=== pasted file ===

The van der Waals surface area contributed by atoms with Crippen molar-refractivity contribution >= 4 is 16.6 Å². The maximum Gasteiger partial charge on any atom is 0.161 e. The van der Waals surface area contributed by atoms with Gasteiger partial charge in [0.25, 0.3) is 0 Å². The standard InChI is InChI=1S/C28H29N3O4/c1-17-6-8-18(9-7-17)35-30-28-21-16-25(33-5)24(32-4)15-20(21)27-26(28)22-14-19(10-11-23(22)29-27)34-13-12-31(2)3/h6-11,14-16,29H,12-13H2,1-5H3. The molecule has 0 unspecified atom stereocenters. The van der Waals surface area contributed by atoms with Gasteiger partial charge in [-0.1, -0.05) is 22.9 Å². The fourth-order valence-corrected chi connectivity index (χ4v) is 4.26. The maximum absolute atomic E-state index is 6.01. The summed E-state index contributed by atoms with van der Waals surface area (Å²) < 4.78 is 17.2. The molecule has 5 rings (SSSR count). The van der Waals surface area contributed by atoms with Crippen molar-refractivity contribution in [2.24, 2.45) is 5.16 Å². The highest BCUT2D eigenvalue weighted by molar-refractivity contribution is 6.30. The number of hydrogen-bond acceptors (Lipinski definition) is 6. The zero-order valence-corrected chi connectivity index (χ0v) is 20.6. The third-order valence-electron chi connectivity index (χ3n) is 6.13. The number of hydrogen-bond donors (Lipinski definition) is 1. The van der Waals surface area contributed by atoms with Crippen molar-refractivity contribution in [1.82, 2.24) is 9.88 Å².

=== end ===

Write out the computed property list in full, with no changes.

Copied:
The van der Waals surface area contributed by atoms with Crippen molar-refractivity contribution >= 4 is 16.6 Å². The maximum Gasteiger partial charge on any atom is 0.161 e. The van der Waals surface area contributed by atoms with Gasteiger partial charge in [0.25, 0.3) is 0 Å². The standard InChI is InChI=1S/C28H29N3O4/c1-17-6-8-18(9-7-17)35-30-28-21-16-25(33-5)24(32-4)15-20(21)27-26(28)22-14-19(10-11-23(22)29-27)34-13-12-31(2)3/h6-11,14-16,29H,12-13H2,1-5H3. The molecule has 0 unspecified atom stereocenters. The van der Waals surface area contributed by atoms with Gasteiger partial charge in [-0.1, -0.05) is 22.9 Å². The fourth-order valence-corrected chi connectivity index (χ4v) is 4.26. The maximum absolute atomic E-state index is 6.01. The summed E-state index contributed by atoms with van der Waals surface area (Å²) < 4.78 is 17.2. The molecule has 5 rings (SSSR count). The van der Waals surface area contributed by atoms with Crippen molar-refractivity contribution in [2.24, 2.45) is 5.16 Å². The highest BCUT2D eigenvalue weighted by molar-refractivity contribution is 6.30. The number of hydrogen-bond acceptors (Lipinski definition) is 6. The zero-order valence-corrected chi connectivity index (χ0v) is 20.6. The third-order valence-electron chi connectivity index (χ3n) is 6.13. The number of hydrogen-bond donors (Lipinski definition) is 1. The van der Waals surface area contributed by atoms with Crippen molar-refractivity contribution in [1.82, 2.24) is 9.88 Å².